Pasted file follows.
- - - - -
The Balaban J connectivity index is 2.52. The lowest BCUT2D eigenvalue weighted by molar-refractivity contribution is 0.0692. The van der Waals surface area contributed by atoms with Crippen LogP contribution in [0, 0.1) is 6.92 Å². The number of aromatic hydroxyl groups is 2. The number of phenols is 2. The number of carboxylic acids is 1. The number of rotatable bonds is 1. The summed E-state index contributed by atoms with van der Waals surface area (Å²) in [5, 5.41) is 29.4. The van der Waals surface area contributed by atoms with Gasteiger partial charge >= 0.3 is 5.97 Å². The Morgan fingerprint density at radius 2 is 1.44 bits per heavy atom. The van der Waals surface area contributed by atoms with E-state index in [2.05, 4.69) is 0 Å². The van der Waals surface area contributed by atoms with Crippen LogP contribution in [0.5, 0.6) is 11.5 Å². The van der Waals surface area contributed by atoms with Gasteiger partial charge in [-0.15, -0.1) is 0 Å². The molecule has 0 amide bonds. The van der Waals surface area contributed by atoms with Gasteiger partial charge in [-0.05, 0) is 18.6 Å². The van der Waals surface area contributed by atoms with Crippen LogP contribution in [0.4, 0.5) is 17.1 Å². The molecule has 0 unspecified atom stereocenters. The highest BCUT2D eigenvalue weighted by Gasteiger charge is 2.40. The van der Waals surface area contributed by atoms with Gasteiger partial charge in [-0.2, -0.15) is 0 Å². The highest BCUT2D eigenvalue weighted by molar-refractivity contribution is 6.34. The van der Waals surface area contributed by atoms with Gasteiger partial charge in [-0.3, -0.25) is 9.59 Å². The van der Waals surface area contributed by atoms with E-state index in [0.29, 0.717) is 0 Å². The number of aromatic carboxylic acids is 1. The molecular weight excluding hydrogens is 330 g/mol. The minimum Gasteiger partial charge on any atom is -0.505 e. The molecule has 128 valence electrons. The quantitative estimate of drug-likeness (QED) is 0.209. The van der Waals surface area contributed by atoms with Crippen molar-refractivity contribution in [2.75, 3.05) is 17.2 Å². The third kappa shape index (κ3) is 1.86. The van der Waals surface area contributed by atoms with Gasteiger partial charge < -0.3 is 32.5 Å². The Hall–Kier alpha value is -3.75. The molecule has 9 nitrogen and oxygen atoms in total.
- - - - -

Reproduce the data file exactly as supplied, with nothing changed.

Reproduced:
The Balaban J connectivity index is 2.52. The lowest BCUT2D eigenvalue weighted by molar-refractivity contribution is 0.0692. The van der Waals surface area contributed by atoms with Crippen LogP contribution in [0, 0.1) is 6.92 Å². The number of aromatic hydroxyl groups is 2. The number of phenols is 2. The number of carboxylic acids is 1. The number of rotatable bonds is 1. The summed E-state index contributed by atoms with van der Waals surface area (Å²) in [5, 5.41) is 29.4. The van der Waals surface area contributed by atoms with Gasteiger partial charge >= 0.3 is 5.97 Å². The Morgan fingerprint density at radius 2 is 1.44 bits per heavy atom. The van der Waals surface area contributed by atoms with E-state index in [2.05, 4.69) is 0 Å². The van der Waals surface area contributed by atoms with Crippen LogP contribution in [0.5, 0.6) is 11.5 Å². The van der Waals surface area contributed by atoms with Gasteiger partial charge in [-0.15, -0.1) is 0 Å². The molecule has 0 amide bonds. The van der Waals surface area contributed by atoms with Gasteiger partial charge in [-0.05, 0) is 18.6 Å². The van der Waals surface area contributed by atoms with Crippen LogP contribution in [0.4, 0.5) is 17.1 Å². The molecule has 0 unspecified atom stereocenters. The highest BCUT2D eigenvalue weighted by Gasteiger charge is 2.40. The van der Waals surface area contributed by atoms with Gasteiger partial charge in [-0.2, -0.15) is 0 Å². The highest BCUT2D eigenvalue weighted by molar-refractivity contribution is 6.34. The van der Waals surface area contributed by atoms with Gasteiger partial charge in [-0.3, -0.25) is 9.59 Å². The van der Waals surface area contributed by atoms with E-state index in [0.29, 0.717) is 0 Å². The number of aromatic carboxylic acids is 1. The molecular weight excluding hydrogens is 330 g/mol. The minimum Gasteiger partial charge on any atom is -0.505 e. The molecule has 128 valence electrons. The quantitative estimate of drug-likeness (QED) is 0.209. The van der Waals surface area contributed by atoms with Crippen molar-refractivity contribution in [2.75, 3.05) is 17.2 Å². The third kappa shape index (κ3) is 1.86. The van der Waals surface area contributed by atoms with Gasteiger partial charge < -0.3 is 32.5 Å². The Hall–Kier alpha value is -3.75. The molecule has 9 nitrogen and oxygen atoms in total.